History Council of Victoria 25 November 2021
available online here: https://youtu.be/CPA_7m2XGEw
This seminar looked at the issue of child labour and slavery from three different perspectives, countries and time periods. Jane Lydon (University of Western Australia) spoke about the Swan River Colony, which commenced at much the same time (1829) as Caribbean slavery was coming under scrutiny in Britain. Swirling around the anti-slavery debates of the time was the trope that slavery and child labour in factory were analogous. In Swan River, land grants were made available on the basis of the number of people in the settler’s family, with wife and children of various ages being ‘worth’ a certain number of acres. The ongoing labour shortage in Western Australia meant that the most vulnerable children were targetted: child labour schemes and industrial schools were a source of young labourers, and indigenous children, especially girls, were taken into pastoral stations as domestic labour.
Claire Lowrie (University of Wollongong) took us to British colonies in the ‘Far East’ – Hong Kong, Singapore, Malaysia where the practice of Mui Tsai where young girls from impoverished Chinese families were taken far from their families and sold into a family to work as a servant. At the age of 18 they were either married off, became concubines, or went into prostitution. In 1878 the Po Leung Kuk (Society for the Protection of Women and Girls) was established in Hong Kong but it was only in the 1920s and 1930s that the League of Nations and the International Labour Organizations brought pressure to bear on Britain to bring an end to the practice.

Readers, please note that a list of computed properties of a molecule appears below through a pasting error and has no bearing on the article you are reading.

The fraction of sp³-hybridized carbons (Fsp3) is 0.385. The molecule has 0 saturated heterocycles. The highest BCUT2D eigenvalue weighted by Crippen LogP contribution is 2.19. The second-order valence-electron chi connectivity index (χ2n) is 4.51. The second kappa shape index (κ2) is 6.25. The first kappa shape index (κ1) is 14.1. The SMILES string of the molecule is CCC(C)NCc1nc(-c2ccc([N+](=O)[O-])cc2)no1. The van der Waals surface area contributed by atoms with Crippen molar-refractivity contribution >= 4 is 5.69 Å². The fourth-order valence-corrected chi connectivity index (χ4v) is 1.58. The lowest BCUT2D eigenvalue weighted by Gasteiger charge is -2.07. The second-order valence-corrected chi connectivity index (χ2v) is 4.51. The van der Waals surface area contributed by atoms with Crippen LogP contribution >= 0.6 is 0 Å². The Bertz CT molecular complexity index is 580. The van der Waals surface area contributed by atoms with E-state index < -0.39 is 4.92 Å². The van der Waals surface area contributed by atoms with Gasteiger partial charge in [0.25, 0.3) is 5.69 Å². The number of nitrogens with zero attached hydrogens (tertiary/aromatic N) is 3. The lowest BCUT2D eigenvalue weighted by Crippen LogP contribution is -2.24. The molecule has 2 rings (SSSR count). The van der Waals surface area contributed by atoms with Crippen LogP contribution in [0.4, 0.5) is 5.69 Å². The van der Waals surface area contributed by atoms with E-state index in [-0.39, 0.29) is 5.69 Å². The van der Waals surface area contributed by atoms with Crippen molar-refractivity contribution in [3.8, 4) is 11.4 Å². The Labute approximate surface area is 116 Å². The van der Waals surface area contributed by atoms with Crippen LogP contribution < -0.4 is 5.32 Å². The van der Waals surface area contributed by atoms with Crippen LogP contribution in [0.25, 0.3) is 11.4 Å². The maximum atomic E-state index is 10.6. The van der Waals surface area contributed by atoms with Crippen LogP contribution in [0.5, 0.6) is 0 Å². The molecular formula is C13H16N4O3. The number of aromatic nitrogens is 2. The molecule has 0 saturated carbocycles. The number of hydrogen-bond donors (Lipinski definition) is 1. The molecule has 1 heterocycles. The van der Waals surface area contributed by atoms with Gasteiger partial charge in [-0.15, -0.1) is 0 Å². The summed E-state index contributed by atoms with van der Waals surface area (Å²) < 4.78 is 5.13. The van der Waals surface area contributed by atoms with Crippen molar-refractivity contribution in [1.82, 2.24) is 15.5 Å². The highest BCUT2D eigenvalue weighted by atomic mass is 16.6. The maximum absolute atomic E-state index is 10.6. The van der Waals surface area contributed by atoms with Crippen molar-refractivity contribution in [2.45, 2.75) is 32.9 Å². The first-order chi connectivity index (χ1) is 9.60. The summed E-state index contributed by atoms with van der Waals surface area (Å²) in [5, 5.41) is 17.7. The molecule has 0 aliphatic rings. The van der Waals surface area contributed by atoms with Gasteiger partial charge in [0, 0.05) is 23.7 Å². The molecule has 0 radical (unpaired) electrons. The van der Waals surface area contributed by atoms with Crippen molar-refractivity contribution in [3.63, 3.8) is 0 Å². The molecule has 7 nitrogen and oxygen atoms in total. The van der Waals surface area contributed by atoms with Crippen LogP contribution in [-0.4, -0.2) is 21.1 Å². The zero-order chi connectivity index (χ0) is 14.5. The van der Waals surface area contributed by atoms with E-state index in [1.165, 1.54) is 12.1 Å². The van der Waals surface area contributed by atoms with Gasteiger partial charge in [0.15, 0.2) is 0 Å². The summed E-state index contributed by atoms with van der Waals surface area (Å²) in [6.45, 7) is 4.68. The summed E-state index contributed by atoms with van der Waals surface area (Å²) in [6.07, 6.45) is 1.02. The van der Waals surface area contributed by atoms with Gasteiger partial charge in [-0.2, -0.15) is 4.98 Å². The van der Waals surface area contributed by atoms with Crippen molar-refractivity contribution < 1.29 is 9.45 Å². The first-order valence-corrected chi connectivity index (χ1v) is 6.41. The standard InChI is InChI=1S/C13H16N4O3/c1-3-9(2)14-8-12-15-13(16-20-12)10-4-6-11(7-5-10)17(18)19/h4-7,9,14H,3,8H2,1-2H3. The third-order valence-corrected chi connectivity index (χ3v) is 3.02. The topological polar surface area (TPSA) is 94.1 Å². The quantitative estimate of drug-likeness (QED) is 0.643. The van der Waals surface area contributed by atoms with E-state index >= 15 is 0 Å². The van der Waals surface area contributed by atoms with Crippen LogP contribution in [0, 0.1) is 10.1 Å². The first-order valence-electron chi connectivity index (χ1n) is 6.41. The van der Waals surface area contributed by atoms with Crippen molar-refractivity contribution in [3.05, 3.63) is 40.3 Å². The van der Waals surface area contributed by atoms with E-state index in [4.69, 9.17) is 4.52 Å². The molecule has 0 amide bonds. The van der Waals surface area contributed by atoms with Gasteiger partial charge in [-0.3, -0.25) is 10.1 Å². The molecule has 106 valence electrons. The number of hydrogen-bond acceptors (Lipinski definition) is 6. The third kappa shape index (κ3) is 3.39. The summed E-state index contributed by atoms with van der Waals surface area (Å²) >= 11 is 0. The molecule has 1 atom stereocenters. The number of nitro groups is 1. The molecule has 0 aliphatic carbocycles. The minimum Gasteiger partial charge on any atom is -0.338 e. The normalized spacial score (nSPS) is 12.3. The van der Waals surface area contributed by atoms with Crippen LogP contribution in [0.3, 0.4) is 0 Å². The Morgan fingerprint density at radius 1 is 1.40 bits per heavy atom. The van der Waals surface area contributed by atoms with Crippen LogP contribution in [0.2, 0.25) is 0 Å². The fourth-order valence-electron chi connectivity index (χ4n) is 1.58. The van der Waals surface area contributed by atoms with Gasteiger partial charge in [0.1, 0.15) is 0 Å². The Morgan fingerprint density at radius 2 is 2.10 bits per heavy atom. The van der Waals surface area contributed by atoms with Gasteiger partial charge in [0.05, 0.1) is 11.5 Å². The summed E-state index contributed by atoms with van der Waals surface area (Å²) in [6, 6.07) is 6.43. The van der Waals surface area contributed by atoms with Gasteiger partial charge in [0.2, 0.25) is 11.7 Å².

Susie Protschky (Deakin University) used the photograph albums that Dutch soldiers were encouraged to create and send home to the Netherland from Indonesia during the Indonesian National Revolution (1945-9). Amongst these amateur photos could often be detected “Henkie”, the Dutch name given to young boys whose work as domestic servants around the barracks sometimes crossed the line to child soldier or army mascot. These photos were often taken to depict a form of domestic paternalism to their families back home.
A good final question to the panel went to the issue of agency (or lack thereof) amongst these children. Jane Lydon noted that Dr Shino Konishi is leading a project to develop an Indigenous Australian Dictionary of Biography, which will seek to recover many of these stories. Claire Lowrie observed that in many cases agency was limited, although building emotional connections, particularly with the woman of the house in the case of the Mui Tsai girls might bring some protection. Susie Protschky noted that the Indonesian boys could obtain food for their families from the Dutch, and that the practice of ‘swapping sides’ (which the Dutch saw as particularly dishonourable) was a way of maintaining agency.
An interesting panel, although unfortunately the sound quality was poor for Jane Lydon’s contribution. The perils of the webinar.